More than 100 asylum seekers were acquitted by a court on the Greek island of Lesbos on Thursday for protesting against overcrowded camp conditions.
The mainly Afghan asylum seekers were accused of occupying a central square on the island in April last year.
Along with women and children, they staged a sit-in that was swiftly attacked by far-right militants who threw stones and flares, with riot police deployed to keep the two sides apart.
Among the attackers, 26 have been provisionally identified by police. Their trial date has not yet been set.
“We didn’t do anything. We were attacked by some extreme people. We are innocent,” one of the defendants, Afghan refugee Hadisse Hosseini, told AFP outside the courthouse.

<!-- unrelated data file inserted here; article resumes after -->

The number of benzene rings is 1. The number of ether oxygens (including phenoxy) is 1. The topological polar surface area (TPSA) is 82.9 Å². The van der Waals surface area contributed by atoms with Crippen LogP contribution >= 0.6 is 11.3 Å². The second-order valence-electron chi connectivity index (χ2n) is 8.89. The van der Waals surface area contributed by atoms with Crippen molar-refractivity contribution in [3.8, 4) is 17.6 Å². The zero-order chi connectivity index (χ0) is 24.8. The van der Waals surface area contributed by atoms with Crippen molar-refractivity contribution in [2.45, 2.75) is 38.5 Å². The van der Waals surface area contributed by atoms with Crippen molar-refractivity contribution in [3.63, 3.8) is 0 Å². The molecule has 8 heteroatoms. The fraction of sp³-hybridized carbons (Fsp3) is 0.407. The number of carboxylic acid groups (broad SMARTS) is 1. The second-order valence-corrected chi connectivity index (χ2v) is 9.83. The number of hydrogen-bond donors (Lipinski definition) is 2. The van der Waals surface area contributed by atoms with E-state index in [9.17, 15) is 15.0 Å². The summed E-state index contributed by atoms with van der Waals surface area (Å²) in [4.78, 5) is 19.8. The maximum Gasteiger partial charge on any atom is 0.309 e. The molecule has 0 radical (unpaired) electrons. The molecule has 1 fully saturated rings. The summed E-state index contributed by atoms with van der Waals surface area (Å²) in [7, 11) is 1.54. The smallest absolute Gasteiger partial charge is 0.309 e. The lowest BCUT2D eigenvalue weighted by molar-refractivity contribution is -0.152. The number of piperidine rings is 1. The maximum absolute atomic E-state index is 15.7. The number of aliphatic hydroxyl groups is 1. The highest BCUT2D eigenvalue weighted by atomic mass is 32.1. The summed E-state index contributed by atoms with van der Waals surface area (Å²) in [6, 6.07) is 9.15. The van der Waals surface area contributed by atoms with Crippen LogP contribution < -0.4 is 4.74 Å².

Defense lawyer Elli Kriona Saranti welcomed the court’s ruling, saying the “charges were unfounded.”
However, she expressed concern that the suspected attackers had not faced trial, saying it was “a situation that fosters impunity on the island.”
More than 70,000 refugees and migrants have been stranded in Greece following a mass influx from 2015 onwards. Most were fleeing war-torn Syria and want to go to wealthier EU states such as Germany.
Of these, some 15,000 are housed in badly overcrowded camps on Greek islands where living conditions have been repeatedly criticized by rights groups.
Conditions are worst on the islands of Lesbos and Samos, where more than 10,000 people live in camps built to handle just a third of that number.
Municipal officials estimate there are about 7,000 refugees and migrants on Lesbos, about a quarter of the population of the island’s capital Mytilene.